# Free entropy

A thermodynamic free entropy is an entropic thermodynamic potential analogous to the free energy. Also known as a Massieu, Planck, or Massieu–Planck potentials (or functions), or (rarely) free information. In statistical mechanics, free entropies frequently appear as the logarithm of a partition function. The Onsager reciprocal relations in particular, are developed in terms of entropic potentials. In mathematics, free entropy means something quite different: it is a generalization of entropy defined in the subject of free probability.

A free entropy is generated by a Legendre transformation of the entropy. The different potentials correspond to different constraints to which the system may be subjected.

## Examples

The most common examples are:

 Name Function Alt. function Natural variables Entropy ${\displaystyle S={\frac {1}{T}}U+{\frac {P}{T}}V-\sum _{i=1}^{s}{\frac {\mu _{i}}{T}}N_{i}\,}$ ${\displaystyle ~~~~~U,V,\{N_{i}\}\,}$ Massieu potential \ Helmholtz free entropy ${\displaystyle \Phi =S-{\frac {1}{T}}U}$ ${\displaystyle =-{\frac {A}{T}}}$ ${\displaystyle ~~~~~{\frac {1}{T}},V,\{N_{i}\}\,}$ Planck potential \ Gibbs free entropy ${\displaystyle \Xi =\Phi -{\frac {P}{T}}V}$ ${\displaystyle =-{\frac {G}{T}}}$ ${\displaystyle ~~~~~{\frac {1}{T}},{\frac {P}{T}},\{N_{i}\}\,}$

where

Note that the use of the terms "Massieu" and "Planck" for explicit Massieu-Planck potentials are somewhat obscure and ambiguous. In particular "Planck potential" has alternative meanings. The most standard notation for an entropic potential is ${\displaystyle \psi }$, used by both Planck and Schrödinger. (Note that Gibbs used ${\displaystyle \psi }$ to denote the free energy.) Free entropies where invented by French engineer François Massieu in 1869, and actually predate Gibbs's free energy (1875).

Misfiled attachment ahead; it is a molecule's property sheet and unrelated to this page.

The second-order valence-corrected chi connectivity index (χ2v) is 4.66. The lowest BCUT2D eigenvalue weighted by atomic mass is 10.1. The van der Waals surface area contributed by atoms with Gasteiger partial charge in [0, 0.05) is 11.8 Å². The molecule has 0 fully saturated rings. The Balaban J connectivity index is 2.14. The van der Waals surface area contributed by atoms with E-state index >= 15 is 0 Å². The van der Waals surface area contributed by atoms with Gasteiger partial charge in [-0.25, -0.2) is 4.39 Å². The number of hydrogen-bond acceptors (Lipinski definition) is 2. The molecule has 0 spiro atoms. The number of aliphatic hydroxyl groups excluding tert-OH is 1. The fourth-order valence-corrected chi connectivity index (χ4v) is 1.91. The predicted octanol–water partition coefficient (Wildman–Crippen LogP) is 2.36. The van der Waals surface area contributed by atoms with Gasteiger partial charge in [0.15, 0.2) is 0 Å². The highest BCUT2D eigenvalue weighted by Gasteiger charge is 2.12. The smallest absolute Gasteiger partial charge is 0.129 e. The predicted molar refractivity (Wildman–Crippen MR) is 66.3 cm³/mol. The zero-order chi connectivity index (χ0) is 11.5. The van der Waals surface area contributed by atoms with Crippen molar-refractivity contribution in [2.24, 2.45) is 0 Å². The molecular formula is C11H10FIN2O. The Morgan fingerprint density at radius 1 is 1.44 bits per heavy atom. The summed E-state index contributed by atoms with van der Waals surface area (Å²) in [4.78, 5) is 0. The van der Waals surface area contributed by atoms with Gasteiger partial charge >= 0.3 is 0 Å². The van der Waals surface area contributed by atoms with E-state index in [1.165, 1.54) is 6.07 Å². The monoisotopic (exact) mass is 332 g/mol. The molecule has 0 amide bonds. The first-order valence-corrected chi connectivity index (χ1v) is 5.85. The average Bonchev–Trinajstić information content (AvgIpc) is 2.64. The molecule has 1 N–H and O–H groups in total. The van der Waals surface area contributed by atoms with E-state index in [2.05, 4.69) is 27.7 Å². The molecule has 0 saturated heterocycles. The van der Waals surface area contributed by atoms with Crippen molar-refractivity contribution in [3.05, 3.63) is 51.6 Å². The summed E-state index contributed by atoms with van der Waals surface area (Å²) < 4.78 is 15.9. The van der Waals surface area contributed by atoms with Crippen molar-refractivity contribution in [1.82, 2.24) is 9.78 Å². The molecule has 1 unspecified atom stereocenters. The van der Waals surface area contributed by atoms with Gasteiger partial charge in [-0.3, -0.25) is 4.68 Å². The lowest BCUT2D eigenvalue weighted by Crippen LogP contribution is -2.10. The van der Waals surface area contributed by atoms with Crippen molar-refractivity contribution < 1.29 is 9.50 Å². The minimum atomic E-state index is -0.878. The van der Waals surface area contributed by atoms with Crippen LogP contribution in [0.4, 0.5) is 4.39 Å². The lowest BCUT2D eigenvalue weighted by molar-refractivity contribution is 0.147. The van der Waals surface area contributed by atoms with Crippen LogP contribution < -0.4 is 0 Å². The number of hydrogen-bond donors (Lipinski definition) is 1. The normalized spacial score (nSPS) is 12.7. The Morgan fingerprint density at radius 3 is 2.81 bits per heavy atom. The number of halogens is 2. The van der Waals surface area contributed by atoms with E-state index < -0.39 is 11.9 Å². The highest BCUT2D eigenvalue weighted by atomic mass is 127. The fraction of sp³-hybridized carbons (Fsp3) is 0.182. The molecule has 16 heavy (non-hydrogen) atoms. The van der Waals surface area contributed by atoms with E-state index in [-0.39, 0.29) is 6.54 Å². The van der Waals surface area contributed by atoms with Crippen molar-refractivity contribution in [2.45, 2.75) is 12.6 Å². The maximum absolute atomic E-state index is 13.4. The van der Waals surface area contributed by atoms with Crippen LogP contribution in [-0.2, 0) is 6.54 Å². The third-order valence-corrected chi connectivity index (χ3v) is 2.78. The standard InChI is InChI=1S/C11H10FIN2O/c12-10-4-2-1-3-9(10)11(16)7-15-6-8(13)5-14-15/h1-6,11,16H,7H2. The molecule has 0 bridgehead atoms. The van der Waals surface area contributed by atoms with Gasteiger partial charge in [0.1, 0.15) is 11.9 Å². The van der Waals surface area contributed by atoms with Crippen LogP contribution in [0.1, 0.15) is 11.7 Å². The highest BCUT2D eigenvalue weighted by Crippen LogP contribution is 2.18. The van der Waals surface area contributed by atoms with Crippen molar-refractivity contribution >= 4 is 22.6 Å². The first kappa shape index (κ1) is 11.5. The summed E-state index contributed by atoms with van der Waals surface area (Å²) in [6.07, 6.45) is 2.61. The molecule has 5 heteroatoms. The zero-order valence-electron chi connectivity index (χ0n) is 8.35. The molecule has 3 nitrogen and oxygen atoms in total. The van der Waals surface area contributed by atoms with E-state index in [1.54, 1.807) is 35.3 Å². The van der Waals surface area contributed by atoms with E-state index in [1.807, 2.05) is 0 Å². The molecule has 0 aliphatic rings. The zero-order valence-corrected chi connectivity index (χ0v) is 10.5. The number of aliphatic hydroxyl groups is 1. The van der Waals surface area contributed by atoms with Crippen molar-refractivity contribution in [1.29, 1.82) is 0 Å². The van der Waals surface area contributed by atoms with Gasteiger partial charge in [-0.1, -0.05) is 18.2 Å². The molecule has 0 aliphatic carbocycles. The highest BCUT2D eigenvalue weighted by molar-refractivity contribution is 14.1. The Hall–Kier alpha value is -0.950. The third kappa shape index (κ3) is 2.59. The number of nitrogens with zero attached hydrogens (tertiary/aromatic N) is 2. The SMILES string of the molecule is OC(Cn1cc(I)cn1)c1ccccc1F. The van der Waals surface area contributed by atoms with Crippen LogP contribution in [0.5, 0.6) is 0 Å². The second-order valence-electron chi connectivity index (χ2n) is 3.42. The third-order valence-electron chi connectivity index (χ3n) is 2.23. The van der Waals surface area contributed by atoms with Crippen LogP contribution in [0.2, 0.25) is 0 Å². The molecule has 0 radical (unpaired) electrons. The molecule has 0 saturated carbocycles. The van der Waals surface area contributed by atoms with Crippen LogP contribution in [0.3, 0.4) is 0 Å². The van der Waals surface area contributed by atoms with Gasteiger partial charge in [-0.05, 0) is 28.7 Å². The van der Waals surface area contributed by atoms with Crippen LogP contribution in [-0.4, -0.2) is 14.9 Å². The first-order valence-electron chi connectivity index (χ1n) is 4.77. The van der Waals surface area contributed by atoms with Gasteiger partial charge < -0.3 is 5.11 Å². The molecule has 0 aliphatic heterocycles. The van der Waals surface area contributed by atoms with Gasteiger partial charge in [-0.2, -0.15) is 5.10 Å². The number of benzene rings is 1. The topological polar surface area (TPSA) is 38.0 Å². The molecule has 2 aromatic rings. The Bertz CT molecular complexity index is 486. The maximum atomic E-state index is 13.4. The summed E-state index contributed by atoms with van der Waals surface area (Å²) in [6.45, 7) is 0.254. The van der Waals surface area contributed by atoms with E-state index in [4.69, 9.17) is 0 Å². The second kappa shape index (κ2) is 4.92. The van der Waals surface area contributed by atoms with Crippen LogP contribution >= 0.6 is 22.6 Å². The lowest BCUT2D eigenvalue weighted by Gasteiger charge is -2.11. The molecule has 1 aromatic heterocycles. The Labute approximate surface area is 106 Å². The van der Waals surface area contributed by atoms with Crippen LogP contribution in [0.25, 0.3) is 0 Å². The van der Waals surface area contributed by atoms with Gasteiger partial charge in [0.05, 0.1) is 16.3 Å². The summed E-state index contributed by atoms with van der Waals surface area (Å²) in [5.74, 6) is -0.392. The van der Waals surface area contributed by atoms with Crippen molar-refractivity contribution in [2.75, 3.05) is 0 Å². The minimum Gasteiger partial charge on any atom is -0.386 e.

## Dependence of the potentials on the natural variables

### Entropy

${\displaystyle S=S(U,V,\{N_{i}\})}$

By the definition of a total differential,

${\displaystyle dS={\frac {\partial S}{\partial U}}dU+{\frac {\partial S}{\partial V}}dV+\sum _{i=1}^{s}{\frac {\partial S}{\partial N_{i}}}dN_{i}}$.

From the equations of state,

${\displaystyle dS={\frac {1}{T}}dU+{\frac {P}{T}}dV+\sum _{i=1}^{s}(-{\frac {\mu _{i}}{T}})dN_{i}}$.

The differentials in the above equation are all of extensive variables, so they may be integrated to yield

${\displaystyle S={\frac {U}{T}}+{\frac {PV}{T}}+\sum _{i=1}^{s}(-{\frac {\mu _{i}N}{T}})}$.

### Massieu potential / Helmholtz free entropy

${\displaystyle \Phi =S-{\frac {U}{T}}}$
${\displaystyle \Phi ={\frac {U}{T}}+{\frac {PV}{T}}+\sum _{i=1}^{s}(-{\frac {\mu _{i}N}{T}})-{\frac {U}{T}}}$
${\displaystyle \Phi ={\frac {PV}{T}}+\sum _{i=1}^{s}(-{\frac {\mu _{i}N}{T}})}$

Starting over at the definition of ${\displaystyle \Phi }$ and taking the total differential, we have via a Legendre transform (and the chain rule)

${\displaystyle d\Phi =dS-{\frac {1}{T}}dU-Ud{\frac {1}{T}}}$,
${\displaystyle d\Phi ={\frac {1}{T}}dU+{\frac {P}{T}}dV+\sum _{i=1}^{s}(-{\frac {\mu _{i}}{T}})dN_{i}-{\frac {1}{T}}dU-Ud{\frac {1}{T}}}$,